Alain Passard raises vegetables to previously unimagined heights
There were those who thought Alain Passard was going mad when he announced several years back that he would turn L’Arpège’s focus to the vegetables he was raising at his biodynamic farm just outside Paris. Now, in 2015, it seems the epitome of fashion.
After nearly three decades of cooking at the highest level, Passard’s influence is more keenly felt than ever. An army of chefs who were touched by his vision are staking claims to the upper echelons of gastronomy, whether in the wilds of Sweden (Magnus Nilsson at Fäviken), the streets of Sydney (Mark Best at Marque), by the sea at Menton (Mauro Colagreco at Mirazur), or back home in Paris at the new-establishment (L’Astrance) or the just-plain-new (Tatiana Levha at Le Servan).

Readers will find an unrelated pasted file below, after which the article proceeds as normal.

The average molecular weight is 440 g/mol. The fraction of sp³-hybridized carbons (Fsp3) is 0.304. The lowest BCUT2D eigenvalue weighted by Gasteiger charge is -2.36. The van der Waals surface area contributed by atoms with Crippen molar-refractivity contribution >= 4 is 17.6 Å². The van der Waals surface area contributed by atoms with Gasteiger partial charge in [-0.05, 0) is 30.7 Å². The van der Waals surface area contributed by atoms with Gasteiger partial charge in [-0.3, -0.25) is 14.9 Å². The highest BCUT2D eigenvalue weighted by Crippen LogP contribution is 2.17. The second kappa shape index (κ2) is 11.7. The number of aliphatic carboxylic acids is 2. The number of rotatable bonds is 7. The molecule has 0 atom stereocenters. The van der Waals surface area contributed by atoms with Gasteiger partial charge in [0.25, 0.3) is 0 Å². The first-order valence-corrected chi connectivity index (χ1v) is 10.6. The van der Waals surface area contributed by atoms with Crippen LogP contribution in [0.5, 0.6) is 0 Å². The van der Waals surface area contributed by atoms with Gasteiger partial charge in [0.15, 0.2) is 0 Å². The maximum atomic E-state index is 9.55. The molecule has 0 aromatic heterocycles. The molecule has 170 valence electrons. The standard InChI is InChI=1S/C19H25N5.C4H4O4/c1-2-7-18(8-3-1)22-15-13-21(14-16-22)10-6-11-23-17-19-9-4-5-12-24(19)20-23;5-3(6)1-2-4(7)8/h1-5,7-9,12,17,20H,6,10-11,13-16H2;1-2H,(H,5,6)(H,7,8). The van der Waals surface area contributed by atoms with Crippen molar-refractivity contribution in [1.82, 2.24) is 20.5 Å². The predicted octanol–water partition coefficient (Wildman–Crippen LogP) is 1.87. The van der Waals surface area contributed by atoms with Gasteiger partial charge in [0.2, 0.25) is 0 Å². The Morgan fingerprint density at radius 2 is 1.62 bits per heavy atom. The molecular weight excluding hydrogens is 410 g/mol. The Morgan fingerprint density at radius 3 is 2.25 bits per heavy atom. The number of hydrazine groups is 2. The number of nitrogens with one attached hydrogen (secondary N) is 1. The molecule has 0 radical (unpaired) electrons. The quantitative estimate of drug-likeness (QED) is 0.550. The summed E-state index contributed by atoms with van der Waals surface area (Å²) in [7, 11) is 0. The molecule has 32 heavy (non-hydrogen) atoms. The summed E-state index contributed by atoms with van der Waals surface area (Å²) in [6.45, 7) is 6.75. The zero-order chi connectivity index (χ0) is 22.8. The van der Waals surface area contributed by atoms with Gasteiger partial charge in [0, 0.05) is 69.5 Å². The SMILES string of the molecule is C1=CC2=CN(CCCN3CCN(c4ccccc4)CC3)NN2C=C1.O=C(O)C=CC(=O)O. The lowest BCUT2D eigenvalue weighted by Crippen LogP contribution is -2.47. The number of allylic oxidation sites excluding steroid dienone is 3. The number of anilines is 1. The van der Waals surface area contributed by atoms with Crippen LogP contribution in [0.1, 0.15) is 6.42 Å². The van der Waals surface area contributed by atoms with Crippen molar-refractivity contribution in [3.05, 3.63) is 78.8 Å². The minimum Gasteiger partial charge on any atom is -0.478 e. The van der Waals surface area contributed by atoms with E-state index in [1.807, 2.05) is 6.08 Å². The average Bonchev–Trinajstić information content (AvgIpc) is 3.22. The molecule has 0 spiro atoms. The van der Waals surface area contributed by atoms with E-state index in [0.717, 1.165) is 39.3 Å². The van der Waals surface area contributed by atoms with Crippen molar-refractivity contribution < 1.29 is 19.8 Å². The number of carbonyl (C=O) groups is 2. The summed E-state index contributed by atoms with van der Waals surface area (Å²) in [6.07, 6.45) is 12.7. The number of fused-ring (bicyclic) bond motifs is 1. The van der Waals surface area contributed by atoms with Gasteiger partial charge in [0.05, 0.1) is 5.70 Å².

In Passard’s world grapefruit and almonds form the surprising but effective complement to the sweetest of peas. His brilliant reimagining of the tarte tatin doesn’t deconstruct the dish, but improves it, forming the apple slices into rosettes atop the pastry to maximise the surface area for caramelisation and texture. Rather than being an understudy, beetroot steals the limelight when it’s substituted for beef in a tartare replete with perfect, golden gaufrette potatoes, or in place of tuna in a take on nigiri, glistening with geranium oil. Passard is rightly considered a culinary genius but, more importantly, his food tastes sensational.